Earliest ever barley cut for farms as harvest picks up pace

Combines have started to roll in England and Wales this week, including some record-breaking early cuts, as this year’s barley harvest gathers pace.

Suffolk farmers Peter and Richard Maddever began cutting their barley on 29 June at Scott’s Farm, Cavendish – their earliest start ever.

The Electrum winter malting barley came off the first field at 15% moisture, and the farmers were continuing their harvest this week, with a yield of more than 8t/ha.

See also: Harvest 2022: Earliest harvest ever for UK farmers

“I’m very happy with that as that’s what has been budgeted for,” said Richard Maddever. “We’ve had some samples back and it is all well within spec.”

The farmer says such an early barley harvest could be down to changing weather patterns in his area.

“We get periods of very dry weather and then periods of very wet weather. I think we got a bit of rain just at the right time to keep the yield there.”

The Maddevers decided to significantly expand their malting barley area, which needs less nitrogen, when prices for fertiliser started to creep up last year.

North Yorkshire

Arable and beef farmer Doug Dear, based near Selby, North Yorkshire, started on his Valerie winter barley on Monday 4 July.

Coming off the field at 15% moisture and yielding 8.89t/ha, he said it was his earliest ever barley harvest.

“It is nice barley and loads of straw as well, which is exactly what we need,” he said.

Mr Dear, who finishes about 2,400 cattle a year, has about 100ha of winter feed barley to harvest, split between the varieties Valerie, Tardis and Orwell.

“The Tardis looks even better than the Valerie,” he said. “We’ve had such a good growing season, apart from the last six weeks when it’s not bothered to rain.”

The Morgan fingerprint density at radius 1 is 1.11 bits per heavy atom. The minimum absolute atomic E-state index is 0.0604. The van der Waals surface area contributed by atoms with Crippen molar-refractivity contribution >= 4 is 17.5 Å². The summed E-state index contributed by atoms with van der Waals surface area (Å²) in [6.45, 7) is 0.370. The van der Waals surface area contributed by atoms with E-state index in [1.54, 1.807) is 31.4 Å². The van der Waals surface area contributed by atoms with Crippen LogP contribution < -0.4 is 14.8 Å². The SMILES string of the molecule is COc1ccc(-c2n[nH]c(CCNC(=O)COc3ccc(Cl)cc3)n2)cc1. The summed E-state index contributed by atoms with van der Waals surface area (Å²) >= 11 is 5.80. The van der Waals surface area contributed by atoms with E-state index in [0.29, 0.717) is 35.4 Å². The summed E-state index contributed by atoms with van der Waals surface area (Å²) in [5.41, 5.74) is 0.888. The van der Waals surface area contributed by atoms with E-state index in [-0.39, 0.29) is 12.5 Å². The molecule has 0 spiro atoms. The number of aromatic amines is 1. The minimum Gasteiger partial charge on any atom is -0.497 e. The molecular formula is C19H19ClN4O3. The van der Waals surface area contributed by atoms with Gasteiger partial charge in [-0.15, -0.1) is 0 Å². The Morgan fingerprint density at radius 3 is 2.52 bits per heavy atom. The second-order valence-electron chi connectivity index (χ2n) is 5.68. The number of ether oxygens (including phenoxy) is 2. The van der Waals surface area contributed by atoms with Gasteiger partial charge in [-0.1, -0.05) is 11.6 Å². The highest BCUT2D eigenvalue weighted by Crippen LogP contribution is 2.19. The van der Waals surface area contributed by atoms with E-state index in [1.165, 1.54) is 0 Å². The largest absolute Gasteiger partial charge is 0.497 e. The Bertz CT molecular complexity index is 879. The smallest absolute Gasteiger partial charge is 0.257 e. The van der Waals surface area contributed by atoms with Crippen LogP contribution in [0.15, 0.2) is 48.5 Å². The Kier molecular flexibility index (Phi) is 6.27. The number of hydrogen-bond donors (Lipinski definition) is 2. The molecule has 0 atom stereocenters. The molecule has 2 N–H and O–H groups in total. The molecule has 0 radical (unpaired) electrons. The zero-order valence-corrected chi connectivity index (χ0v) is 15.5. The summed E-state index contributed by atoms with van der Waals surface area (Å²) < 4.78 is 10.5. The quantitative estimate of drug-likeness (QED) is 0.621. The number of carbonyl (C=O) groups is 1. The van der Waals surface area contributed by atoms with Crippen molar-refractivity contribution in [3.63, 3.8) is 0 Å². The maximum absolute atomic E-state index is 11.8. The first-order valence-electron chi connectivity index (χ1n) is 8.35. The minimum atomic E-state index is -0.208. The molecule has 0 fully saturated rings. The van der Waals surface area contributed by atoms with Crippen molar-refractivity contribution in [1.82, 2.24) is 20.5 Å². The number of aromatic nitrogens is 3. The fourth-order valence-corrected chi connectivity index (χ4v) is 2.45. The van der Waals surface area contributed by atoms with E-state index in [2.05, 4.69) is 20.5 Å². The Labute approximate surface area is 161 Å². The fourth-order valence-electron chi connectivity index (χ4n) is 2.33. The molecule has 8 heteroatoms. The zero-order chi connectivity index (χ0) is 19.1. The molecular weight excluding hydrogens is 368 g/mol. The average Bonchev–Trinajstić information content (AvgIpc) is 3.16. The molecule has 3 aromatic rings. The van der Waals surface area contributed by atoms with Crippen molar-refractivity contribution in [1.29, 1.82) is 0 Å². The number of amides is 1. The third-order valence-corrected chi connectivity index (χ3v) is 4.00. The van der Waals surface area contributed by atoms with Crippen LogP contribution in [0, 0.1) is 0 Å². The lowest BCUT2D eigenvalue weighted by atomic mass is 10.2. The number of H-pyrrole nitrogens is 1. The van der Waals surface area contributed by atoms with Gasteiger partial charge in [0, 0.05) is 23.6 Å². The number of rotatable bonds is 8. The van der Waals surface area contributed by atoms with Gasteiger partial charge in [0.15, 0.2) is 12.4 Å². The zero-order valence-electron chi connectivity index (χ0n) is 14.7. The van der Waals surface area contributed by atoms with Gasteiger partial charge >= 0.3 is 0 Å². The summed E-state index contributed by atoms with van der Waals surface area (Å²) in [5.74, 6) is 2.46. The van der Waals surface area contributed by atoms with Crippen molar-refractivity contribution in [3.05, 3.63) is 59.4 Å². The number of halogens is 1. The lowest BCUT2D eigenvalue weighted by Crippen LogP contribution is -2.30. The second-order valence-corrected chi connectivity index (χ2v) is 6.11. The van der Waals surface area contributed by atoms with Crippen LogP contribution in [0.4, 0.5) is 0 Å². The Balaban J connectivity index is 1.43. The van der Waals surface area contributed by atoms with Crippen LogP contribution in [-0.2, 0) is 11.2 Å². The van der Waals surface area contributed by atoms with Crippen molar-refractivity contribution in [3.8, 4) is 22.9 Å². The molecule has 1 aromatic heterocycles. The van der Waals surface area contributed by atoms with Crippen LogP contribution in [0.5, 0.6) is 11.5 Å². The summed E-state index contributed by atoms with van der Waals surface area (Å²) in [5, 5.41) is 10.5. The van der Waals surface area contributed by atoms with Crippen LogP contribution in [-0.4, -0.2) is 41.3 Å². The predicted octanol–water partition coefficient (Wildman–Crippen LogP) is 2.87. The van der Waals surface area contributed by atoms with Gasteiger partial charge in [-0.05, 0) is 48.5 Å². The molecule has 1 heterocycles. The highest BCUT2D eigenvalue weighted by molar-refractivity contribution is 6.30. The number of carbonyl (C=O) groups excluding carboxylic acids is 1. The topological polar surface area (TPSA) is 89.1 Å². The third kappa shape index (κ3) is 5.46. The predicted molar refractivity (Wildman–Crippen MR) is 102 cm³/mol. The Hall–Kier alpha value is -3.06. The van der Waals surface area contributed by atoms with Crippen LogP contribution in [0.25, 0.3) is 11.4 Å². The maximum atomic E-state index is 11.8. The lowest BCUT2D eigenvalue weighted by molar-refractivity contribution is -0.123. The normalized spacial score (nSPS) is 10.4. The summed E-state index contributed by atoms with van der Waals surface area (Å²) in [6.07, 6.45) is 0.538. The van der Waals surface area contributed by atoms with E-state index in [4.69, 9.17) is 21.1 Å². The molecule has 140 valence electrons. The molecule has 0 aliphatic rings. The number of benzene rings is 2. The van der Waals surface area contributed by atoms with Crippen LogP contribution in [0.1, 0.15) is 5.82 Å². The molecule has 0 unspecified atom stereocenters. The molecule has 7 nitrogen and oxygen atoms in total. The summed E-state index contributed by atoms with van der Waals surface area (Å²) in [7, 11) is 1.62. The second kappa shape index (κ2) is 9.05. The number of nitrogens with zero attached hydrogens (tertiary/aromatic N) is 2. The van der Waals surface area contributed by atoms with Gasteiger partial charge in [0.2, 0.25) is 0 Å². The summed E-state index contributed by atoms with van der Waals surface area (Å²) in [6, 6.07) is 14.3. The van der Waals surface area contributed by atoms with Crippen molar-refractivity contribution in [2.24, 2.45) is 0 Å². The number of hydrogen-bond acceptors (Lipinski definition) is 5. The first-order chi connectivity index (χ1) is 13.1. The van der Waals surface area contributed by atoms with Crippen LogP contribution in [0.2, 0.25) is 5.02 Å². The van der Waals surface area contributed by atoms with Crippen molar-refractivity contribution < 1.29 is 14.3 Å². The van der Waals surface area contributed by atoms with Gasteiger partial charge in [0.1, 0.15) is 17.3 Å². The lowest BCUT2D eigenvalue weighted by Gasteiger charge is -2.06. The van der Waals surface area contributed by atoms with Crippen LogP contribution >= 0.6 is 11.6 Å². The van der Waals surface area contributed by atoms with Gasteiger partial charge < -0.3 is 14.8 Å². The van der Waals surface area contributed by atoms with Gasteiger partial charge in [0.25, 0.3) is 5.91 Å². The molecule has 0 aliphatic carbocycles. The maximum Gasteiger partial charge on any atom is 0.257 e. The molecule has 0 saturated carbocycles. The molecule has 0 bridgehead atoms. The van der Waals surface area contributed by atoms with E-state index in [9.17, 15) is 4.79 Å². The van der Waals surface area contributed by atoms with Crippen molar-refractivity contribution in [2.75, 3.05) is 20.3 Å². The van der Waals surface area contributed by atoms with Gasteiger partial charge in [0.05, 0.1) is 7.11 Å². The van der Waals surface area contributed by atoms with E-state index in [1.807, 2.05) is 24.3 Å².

Mr Dear said his OSR looked “unreal” and he was hoping to spray it off by the end of this week. 

Crimped barley

Meanwhile, Dylan Jones, a beef, sheep and arable farmer on Anglesey in Wales, has crimped 40ha of Valerie winter barley this week, which came off the field at 28% moisture and yielded 9.1t/ha.

“The yield was slightly disappointing, just below what I was expecting. But one clamp is pretty much full. It’s been clean, so I can’t fault that,” he said.

“There’s a microclimate here, and the crimping really works for us because we need bulk, given that we are finishing about 1,200-1,500 cattle a year on a totally self-sufficient farm.”

Mr Jones said his 85ha of spring barley – Planet, Tungsten and Laureate varieties – looked “really well” and should be ready to harvest after the Royal Welsh Show.

The early winter barley harvest on some farms comes as grain prices continue to soften, with November wheat futures down about £20/t on the week at £260/t on Wednesday 6 July. This compares with a peak of £350/t in mid-May.

Overall, agronomists suggest the UK cereal crop is a bit of a “mixed picture”, with spring crops potentially disappointing due to dry conditions in April.

Do you have any photos of your 2022 harvest? Add them to the Harvest photo gallery and let’s get it rolling.

Farmers urged to protect GPS kits from rural thieves

Farmers busy producing food for the nation this harvest must contend with the threat of rural thieves targeting expensive GPS kit on tractors and combines.

NFU Mutual has warned that GPS systems are one of the most frequently stolen items from farms because of their high value and portability.

The rural insurer said the national cost of claims for GPS theft almost doubled in 2020 to £2.9m.

Farmers have been put on alert following recent thefts in Bedfordshire, Cambridgeshire, Lincolnshire, Northamptonshire and Nottinghamshire.

DC Chris Piggott, from the National Vehicle Crime Intelligence Police Service, said: “It’s essential to remove GPS kit from tractors and combines when they’re not in use and store them securely.

“It’s also well worth using indelible ink to mark GPS cases and domes with your farm name and postcode to make it less attractive to thieves – and to help police return recovered kit to its rightful owner.

“Many systems now have PIN security – and activating it makes it much harder for thieves to sell systems on.”

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